/Scientists simulated millions of universes on a supercomputer to study galaxy formation

Scientists simulated millions of universes on a supercomputer to study galaxy formation

Through the looking glass: To better understand how galaxies actually form, we need to be able to observe their formation and growth over billions of years. In lieu of a time machine, scientists from the University of Arizona are using a supercomputer to simulate millions of universes and galaxies.

Scientists have studied the formation of galaxies using cutting-edge technology for decades yet even still, we’ve barely scratched the surface of understanding exactly how these massive bodies grow, evolve and behave.

It’s an issue of scale and time, really: they’re so enormously large and have been around for so long that our observations only provide a snapshot in time.

Peter Behroozi, an assistant professor at the UA Steward Observatory, said simulating a single galaxy requires 10 to the 48th computing operations. “All computers on Earth combined could not do this in a hundred years. So to just simulate a single galaxy, let alone 12 million, we had to do this differently,” he said.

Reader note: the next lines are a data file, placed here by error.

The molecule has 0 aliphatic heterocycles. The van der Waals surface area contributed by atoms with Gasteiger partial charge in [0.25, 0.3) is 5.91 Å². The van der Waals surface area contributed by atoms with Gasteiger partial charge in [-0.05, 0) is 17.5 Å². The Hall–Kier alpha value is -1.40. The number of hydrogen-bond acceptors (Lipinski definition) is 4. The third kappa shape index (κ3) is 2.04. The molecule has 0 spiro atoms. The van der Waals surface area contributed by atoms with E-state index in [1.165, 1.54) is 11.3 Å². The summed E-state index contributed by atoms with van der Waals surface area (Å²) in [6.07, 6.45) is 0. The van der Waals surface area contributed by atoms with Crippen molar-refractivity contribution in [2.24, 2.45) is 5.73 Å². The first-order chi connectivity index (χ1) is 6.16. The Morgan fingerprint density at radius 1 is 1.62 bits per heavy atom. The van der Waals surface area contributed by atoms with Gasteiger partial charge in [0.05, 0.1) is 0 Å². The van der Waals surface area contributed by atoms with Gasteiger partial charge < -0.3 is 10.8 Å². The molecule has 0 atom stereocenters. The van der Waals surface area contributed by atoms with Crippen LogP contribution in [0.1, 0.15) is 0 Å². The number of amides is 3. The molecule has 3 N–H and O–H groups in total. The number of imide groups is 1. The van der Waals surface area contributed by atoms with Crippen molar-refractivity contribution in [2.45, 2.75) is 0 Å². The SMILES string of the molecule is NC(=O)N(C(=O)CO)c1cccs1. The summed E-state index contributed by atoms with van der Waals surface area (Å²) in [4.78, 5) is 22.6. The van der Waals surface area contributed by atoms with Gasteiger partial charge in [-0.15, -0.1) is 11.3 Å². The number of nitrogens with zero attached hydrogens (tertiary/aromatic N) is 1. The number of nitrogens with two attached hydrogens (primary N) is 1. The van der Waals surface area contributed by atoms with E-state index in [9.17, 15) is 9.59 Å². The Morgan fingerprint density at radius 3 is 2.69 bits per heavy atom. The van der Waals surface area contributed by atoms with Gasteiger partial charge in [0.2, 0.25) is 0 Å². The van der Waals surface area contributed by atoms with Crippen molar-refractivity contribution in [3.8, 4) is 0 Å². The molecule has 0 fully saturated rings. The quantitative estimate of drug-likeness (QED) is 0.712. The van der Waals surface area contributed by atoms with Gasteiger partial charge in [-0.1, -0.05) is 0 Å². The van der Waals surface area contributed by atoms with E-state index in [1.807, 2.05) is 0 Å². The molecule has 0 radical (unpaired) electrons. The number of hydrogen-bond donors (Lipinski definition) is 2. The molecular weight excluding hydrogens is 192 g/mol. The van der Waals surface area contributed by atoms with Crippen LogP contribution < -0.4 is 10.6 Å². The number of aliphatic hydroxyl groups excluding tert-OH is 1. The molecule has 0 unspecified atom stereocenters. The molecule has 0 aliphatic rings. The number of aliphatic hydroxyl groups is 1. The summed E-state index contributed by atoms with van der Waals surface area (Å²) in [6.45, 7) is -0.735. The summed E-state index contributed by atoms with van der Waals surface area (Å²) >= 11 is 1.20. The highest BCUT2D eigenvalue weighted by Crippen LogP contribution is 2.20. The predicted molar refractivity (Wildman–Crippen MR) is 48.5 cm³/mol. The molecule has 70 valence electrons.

As such, each simulated universe was coded to obey different physical theories on how galaxies should form. Over a three-week period, the “Ocelote” supercomputer at the UA High Performance Computing cluster crunched numbers, processing data on more than eight million simulated universes and 12 million galaxies spanning from about 400 million years after the Big Bang to present day.

The results have helped scientists understand why galaxies cease to form new stars even when they have plenty of hydrogen gas to do so.

“As we go back earlier and earlier in the universe, we would expect the dark matter to be denser, and therefore the gas to be getting hotter and hotter. This is bad for star formation, so we had thought that many galaxies in the early universe should have stopped forming stars a long time ago,” Behroozi said. “But we found the opposite: galaxies of a given size were more likely to form stars at a higher rate, contrary to the expectation.”

The team’s paper on the matter, UNIVERSEMACHINE: The Correlation between Galaxy Growth and Dark Matter Halo Assembly from z = 0-10, is available online should you want to dig deeper.

Masthead credit: spiral galaxy by Alex Mit. Star trails by Christina Siow.

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